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The Straits Times
April 25, 2022
His three brothers are said to be leaders of a local organised criminal group.
The prosecution had earlier described it as "one of the most profitable and elusive illegal remote gambling syndicates which thrived under the cloak of technology for half a decade".
Even though Seet Siau Khuang, 72, was not one of the leaders, he was involved in unrelated unlawful gambling activities and was earlier convicted of an offence under the Common Gaming Houses Act following a trial.
He was sentenced to four weeks' jail and a fine of $30,000 on Monday (April 25).
The group which his brothers allegedly headed operated two gambling websites.
Last month, one of his siblings, Seet Seo Boon, 57, was sentenced to nine years, eight months and two weeks in jail.
Seet Seo Boon, who earned a profit of at least $19,000 per month from the collection of bets through the two websites, was also fined $620,000.
He pleaded guilty in December last year to seven charges for offences that include those under the Organised Crime Act, as well as for dealing with the benefits of his ill-gotten gains. A total of 54 other charges were considered during sentencing.
The court heard that in less than two years, the group managed to collect $97.68 million in revenue from one of the gambling websites.
The Organised Crime Act - aimed at fighting crime syndicates - was passed in Parliament in 2015 and took effect in June 2016.
Seet Seo Boon was arrested in 2016 in a crackdown on criminal syndicates. He was among the first people to be charged under the Act.
The cases involving two other alleged leaders of the organised criminal group, the pair's brothers - Seet Seow Huat, 66, and Seet Sian Thian, 74 - are still pending.
The court heard that Seet Siau Khuang went to a wet market at Block 48A Tanglin Halt Road on Aug 4, 2013, and a group of police officers later spotted him there that afternoon.
While interacting with him, they discovered that he had several pieces of paper as well as some cash in his possession.
Court documents do not state what prompted the officers to interact with him.
He was then taken to the Alexandra Neighbourhood Police Centre (NPC).
The pieces of paper were later sent to Station Inspector (SI) Lee Seow How, an expert on gambling-relating matters from the Criminal Investigation Department.
SI Lee then prepared a report stating that some of the papers contained records of bets linked to illegal lottery activities. These illicit bets amounted to $95.10, the court heard.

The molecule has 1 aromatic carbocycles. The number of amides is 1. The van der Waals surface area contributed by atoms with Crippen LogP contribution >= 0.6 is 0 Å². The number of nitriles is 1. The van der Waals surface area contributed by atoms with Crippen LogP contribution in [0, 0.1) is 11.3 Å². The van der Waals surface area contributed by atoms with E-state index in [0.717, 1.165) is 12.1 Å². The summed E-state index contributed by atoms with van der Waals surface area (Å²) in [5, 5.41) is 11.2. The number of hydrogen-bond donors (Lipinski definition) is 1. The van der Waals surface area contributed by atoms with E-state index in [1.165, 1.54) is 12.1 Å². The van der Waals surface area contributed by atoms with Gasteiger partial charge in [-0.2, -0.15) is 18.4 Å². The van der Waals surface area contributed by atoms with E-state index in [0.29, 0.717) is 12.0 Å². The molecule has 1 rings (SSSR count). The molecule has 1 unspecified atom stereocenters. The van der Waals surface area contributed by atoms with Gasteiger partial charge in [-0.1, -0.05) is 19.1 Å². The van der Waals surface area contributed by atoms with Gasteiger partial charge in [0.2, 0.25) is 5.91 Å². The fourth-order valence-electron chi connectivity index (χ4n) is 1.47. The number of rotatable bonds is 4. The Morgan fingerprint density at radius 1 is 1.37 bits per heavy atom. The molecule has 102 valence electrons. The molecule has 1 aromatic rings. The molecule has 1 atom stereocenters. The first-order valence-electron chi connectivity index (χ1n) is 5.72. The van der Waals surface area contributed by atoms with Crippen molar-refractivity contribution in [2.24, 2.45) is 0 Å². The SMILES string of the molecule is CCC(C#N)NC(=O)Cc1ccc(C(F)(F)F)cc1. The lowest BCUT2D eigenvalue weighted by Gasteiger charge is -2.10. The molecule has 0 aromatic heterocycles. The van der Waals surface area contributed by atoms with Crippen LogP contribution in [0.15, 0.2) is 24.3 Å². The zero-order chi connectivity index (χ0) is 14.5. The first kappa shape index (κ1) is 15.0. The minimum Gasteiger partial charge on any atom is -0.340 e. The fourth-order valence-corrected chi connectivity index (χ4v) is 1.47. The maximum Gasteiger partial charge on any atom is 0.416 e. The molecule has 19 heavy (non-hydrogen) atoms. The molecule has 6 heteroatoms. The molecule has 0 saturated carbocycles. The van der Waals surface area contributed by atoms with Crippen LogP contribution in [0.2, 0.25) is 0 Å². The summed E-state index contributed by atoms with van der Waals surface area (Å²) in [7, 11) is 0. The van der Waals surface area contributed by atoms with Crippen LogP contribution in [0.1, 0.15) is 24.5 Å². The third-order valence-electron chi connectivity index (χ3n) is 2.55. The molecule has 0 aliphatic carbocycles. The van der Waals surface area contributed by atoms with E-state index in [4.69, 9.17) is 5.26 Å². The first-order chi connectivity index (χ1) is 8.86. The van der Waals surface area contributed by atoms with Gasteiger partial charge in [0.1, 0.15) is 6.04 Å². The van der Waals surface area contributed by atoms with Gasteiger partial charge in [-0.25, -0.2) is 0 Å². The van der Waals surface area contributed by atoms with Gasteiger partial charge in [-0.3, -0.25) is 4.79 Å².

In his submissions, Deputy Public Prosecutor Kenneth Kee said that a total of 75 separate pieces of papers and a blue marker pen were seized from Seet Siau Khuang's possession during his arrest. The court heard that these papers were all found on him.
He was also found with $574 in cash in his possession.
The DPP added: "During the interview... on Aug 4, 2013, at Alexandria NPC, the accused admitted that the... papers were 'illegal 4D bets which he had collected from' about '12 persons' at the wet market area prior to his arrest.
"Additionally the accused expressly informed (an officer) that he had been collecting these bets on behalf of one 'Ah Leong' and would receive a 5 per cent commission of the bet quantum."
Court documents did not disclose what happened next, but on Nov 27, 2016, Seet Siau Khuang was arrested again over alleged fresh, illicit gambling-related offences and a statement was then taken from him.
The prosecutor said: "The accused freely volunteered the following information. First, he had been assisting 'Ah Leong' since the late 1980s to collect illegal 4D.
"Second, the accused would earn a 5 per cent commission for doing so. Third, the accused claimed that he stopped collecting illegal 4D for 'Ah Leong' about 'three to four years ago'."
Seet Siau Khuang's defence had earlier stated that the papers in the August 2013 incident neither belonged to nor were seized from him.
According to the defence, the only papers that belonged to him were Singapore Pools betting slips with numerical entries written in blue marker ink.
Seet Siau Khuang still has pending charges, including one under the Organised Crime Act.
These will be dealt with at a later date.